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Tampa doctors on keeping kids safe from COVID this Halloween

Trick-or-treating outdoors is fine, but masking up is key.
Dr. Paul Nanda of Tampa General Hospital suggests putting candy at the end of the driveway, or at least away from the entryway, to avoid crowding around the door.
Dr. Paul Nanda of Tampa General Hospital suggests putting candy at the end of the driveway, or at least away from the entryway, to avoid crowding around the door. [ PEASE, MIKE | Times (2003) ]
Published Oct. 25
Updated Oct. 25

This is not the year to bob for apples.

Then again — pandemic aside — the Halloween tradition of kids drooling in a bucket of water and apples is unsanitary on any given year, said Dr. Paul Nanda, family medicine doctor at Tampa General Hospital.

His family plans to dress up as the cast of the movie Moana. But they’ll still be taking steps to stay safe for the pandemic’s second Halloween.

As kids look forward to showing off their costumes and collecting a pillowcase full of candy, parents should keep in mind the spookiest threat this Halloween: a “twindemic,” a severe flu season unfolding alongside an ongoing pandemic, overwhelming the healthcare system.

Contracting one virus could leave someone vulnerable to getting the other. But children 11 and under are not yet eligible to receive the COVID vaccine, and it takes weeks for the flu shot to kick in. That’s why it’s important for adults and older kids — especially if they’re unvaccinated — to practice pandemic safety around younger kids this Halloween.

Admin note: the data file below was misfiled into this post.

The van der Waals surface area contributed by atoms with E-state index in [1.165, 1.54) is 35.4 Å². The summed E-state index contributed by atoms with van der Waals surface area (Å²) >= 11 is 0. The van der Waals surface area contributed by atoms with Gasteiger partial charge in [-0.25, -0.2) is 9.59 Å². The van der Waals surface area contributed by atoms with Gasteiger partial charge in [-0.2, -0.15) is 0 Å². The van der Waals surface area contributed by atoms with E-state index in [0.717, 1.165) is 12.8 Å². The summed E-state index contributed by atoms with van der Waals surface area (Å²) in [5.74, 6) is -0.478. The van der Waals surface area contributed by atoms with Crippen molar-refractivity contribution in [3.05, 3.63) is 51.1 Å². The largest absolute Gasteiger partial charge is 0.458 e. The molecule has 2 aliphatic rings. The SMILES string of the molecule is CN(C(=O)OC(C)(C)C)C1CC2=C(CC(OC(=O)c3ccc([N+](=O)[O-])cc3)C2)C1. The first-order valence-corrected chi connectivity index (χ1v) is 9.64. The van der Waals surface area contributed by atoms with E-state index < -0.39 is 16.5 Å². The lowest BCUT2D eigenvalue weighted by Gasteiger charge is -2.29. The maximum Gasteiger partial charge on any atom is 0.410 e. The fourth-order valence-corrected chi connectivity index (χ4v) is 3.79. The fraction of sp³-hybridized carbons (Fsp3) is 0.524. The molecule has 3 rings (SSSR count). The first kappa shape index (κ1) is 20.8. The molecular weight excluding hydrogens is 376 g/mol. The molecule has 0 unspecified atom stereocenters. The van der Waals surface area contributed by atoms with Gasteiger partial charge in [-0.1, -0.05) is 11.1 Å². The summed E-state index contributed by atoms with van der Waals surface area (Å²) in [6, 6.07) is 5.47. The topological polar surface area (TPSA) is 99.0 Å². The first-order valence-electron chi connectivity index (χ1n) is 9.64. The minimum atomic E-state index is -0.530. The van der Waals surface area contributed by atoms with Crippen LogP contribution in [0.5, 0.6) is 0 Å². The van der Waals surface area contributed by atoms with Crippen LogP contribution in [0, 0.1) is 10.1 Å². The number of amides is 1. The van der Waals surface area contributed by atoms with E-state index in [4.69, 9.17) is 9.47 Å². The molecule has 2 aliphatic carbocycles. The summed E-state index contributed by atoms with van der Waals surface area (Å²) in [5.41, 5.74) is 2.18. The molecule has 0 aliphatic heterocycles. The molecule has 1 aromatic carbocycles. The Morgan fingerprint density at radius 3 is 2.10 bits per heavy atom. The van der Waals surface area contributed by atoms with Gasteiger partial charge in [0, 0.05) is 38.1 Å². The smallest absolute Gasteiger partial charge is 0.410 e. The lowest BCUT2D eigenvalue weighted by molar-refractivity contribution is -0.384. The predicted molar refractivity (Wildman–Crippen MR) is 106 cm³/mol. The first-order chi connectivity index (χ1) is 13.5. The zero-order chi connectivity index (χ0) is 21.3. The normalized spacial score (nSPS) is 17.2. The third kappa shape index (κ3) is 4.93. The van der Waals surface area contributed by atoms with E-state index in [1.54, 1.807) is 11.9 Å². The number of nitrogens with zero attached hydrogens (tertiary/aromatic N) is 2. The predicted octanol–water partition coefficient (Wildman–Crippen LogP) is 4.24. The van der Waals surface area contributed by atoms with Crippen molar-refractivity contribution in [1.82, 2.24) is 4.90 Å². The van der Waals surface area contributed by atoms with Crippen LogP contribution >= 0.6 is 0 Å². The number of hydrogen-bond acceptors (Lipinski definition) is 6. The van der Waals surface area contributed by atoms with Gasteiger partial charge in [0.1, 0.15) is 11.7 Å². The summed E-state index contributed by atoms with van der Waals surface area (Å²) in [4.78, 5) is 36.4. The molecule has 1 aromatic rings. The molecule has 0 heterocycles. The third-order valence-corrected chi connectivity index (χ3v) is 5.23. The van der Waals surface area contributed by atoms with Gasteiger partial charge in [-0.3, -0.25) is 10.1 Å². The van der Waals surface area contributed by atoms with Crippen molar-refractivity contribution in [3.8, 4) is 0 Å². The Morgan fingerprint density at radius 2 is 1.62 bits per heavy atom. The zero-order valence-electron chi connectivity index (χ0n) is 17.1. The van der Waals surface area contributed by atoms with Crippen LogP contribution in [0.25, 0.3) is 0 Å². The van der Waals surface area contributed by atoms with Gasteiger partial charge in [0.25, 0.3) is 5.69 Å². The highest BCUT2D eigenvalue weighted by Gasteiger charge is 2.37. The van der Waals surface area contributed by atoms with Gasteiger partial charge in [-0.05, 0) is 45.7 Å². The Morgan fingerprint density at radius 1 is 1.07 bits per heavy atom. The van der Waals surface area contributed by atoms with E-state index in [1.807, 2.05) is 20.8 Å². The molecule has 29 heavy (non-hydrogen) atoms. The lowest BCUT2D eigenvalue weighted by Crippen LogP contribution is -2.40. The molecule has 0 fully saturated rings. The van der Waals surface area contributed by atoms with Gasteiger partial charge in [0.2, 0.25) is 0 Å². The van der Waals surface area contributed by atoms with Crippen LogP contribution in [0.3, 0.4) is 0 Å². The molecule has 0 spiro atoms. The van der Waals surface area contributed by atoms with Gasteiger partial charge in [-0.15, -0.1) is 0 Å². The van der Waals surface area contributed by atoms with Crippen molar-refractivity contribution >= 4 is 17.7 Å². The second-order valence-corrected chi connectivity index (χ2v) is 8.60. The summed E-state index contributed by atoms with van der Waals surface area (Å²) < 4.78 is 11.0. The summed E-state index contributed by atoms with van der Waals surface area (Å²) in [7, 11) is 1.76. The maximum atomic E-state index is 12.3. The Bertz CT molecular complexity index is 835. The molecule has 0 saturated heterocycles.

Nanda and Michelle Sterling, BayCare children’s wellness and safety expert, offer parents and party-goers these tips to stay safe while celebrating.

Related: Florida kids still lead all ages in positivity as COVID cases fall

Is trick-or-treating safe?

Yes.

That’s because it’s generally an outdoor activity, allowing people space to social distance and air to ventilate. But extra steps can be taken to ensure it’s done safely.

Rather than have everyone crowd around the front door, Nanda encourages setting up a table with candy and hand sanitizer at the end of the driveway, or at least away from the entryway, so kids and parents can more safely mingle.

That’s what Nanda’s Tampa neighborhood started doing last year in light of COVID.

“Parents gather around, sometimes with an adult beverage in their hand,” he said. “It just prevents a lot of people in a small space.”

It’s also safer for kids to wait until they get home so they can wash their hands before digging through their spoils, Sterling said.

What about trick-or-treating indoors?

Trick-or-treating outside is the safer option, Nanda said. Families who choose to trick-or-treat indoors, in a mall or building, should keep their masks on and practice social distancing as much as possible.

Halloween parties? Haunted houses? Bar crawls for adults?

The risk of transmitting COVID — and the flu — always rises when people gather into crowded spaces. Getting vaccinated protects yourself and others.

Nanda suggests requiring guests to show proof of vaccination and a negative COVID test result before they’re allowed to come to the party.

Bar crawls tend to get crowded, so Nanda is wary of that activity this year. While the delta variant wave is receding, winter could bring a new wave of infections.

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For all other celebrations, Nanda said, the same advice stands: Mask up. Social distance when possible. Know that socializing outdoors is safer. And get vaccinated.